As it happens, I’m doing my taxes today (I’m expecting a refund, so there’s no reason to wait for April), and so I thought I would share a bit of information about professional writers and their tax process. For those of you not yet making a living at writing, don’t despair: You will see income eventually, and when you do you’ll need to know how to do some of this stuff.
I do my own taxes using TurboTax. I’ve gotten fairly efficient at using the software, and so I don’t really begrudge the time. Plus, I’m a control freak, and I like to know that I’m taking all the deductions that I feel comfortable taking, no more and no less. But I have lots of writer friends who hire accountants to handle this stuff for them. You need to decide which approach works best for you. Remember though that either way you need to save receipts and keep close track of expenses. And remember as well that the cost of the tax software and/or the fees charged by your accountant are fully deductible!
I work at home and have a dedicated home office and so I take deductions for the expense of that office. This basically means that I have measured the office, figured out what percentage of the total area of my house it represents, and can deduct that percentage of utilities, homeowners insurance, mortgage interest costs, and property taxes from my self-employment income. I also use my car for business, in that I drive to conventions, conferences, signings and the like. Those miles are also deductible. But remember to keep a written log of all your business miles, including the date of each trip, the number of miles, and the event. Also, at the beginning and end of each year, write down the total mileage on your car. The IRS will want to know how many total miles (business and non-business) you put on your car each year.
Any costs connected with my internet presence, including server costs for this site, similar costs for other sites and online memberships (LiveJournal, for instance) and the monthly fees I pay my internet service provider are also deductible. So are the costs of any software I use for writing — Scrivener, Dreamweaver (for my website), word processing programs — any professional memberships (SFWA, for instance), magazine and journal subscriptions, and the costs of research materials (which basically means every book I buy and often some DVDs as well). I have friends who also deduct the costs of their cable or satellite television and their Netflix accounts, on the grounds that these too are a form of research expense. I have a hard time justifying that and have never done it.
All my travel expenses for conventions, conferences, etc., including convention fees themselves, hotel bills, air fares, parking, internet access fees charged at hotels, and either one-half of all my meals or a food per diem as determined by the IRS, are also covered.
If you buy your own health insurance, as a self-employed person you can deduct up to half the cost of that coverage. I’m covered on my wife’s health insurance plan through her job, so I have no write-off there.
Many literary agencies have taken to reporting the entirety of royalty and advance income to the IRS on 1099-msc forms. This means that writers need to be careful to deduct the 15% agency fee their agents collect. This is a miscellaneous expense that we need to remember to report, but it’s also a very important one, because those fees add up quickly and can amount to thousands of dollars.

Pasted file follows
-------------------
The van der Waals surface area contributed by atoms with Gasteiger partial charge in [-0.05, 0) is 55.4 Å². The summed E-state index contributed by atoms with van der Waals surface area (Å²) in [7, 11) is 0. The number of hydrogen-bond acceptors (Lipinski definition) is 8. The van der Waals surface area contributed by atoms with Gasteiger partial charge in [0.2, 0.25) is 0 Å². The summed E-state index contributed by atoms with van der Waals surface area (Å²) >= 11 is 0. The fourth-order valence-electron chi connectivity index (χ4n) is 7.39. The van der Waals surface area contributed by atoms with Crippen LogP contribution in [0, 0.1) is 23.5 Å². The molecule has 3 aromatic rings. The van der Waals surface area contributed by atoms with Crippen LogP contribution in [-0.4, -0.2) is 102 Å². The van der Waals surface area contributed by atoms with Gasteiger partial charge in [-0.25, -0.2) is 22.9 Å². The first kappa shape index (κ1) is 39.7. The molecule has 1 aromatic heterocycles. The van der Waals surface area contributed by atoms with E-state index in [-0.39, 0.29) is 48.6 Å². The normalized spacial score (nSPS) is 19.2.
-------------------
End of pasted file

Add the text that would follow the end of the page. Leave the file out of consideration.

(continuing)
As you can see, there is a lot to keep track of. I have a folder into which I put all my receipts throughout the year. Come tax season, I tally up my totals and jot them down. I keep these sheets from year to year, so that I can keep track of expenses over the years, and so that in the unlikely event of an audit, I can present evidence for all my deductions. As your career begins to pick up momentum, I also recommend designating a single credit card for all your business purchases. This will make your life much, much easier when you go through your tax records.
Self-employment taxes tend to run higher than regular income taxes, for the simple reason that most of us who work as contractors with publishers and the like do not have social security and medicare taxes taken out of our payments. So we are not only paying income taxes, we’re paying the social service taxes as well. That’s one of the reasons it’s so important to keep track of all those deductions. I have friends in other states who have incorporated themselves in order to take advantage of lower corporate tax rates. This can be a somewhat expensive proposition — there are legal and bureaucratic costs associated with the incorporation process — but it can save you significant money in the long term. My state, as it happens, does not have a personal income tax but does have a corporate tax, so incorporation has not made sense for me.
One final thing to keep in mind: Because we have no withholding on our payments, writers who start to make significant money should consider paying estimated taxes during the year. Failure to do so can lead to a big tax bill in April, and it can also result in penalties imposed by the IRS. I pay estimated taxes every year, quite often in the form of IRS refunds that I simply roll over into next year’s taxes. This costs me nothing out of pocket and keeps me from having to worry about those penalties I mentioned.
No one likes paying taxes, not even a bleeding heart liberal like me. But with a little foresight and some careful record-keeping, the tax returns associated with your burgeoning literary career need not be too unpleasant. Best of luck!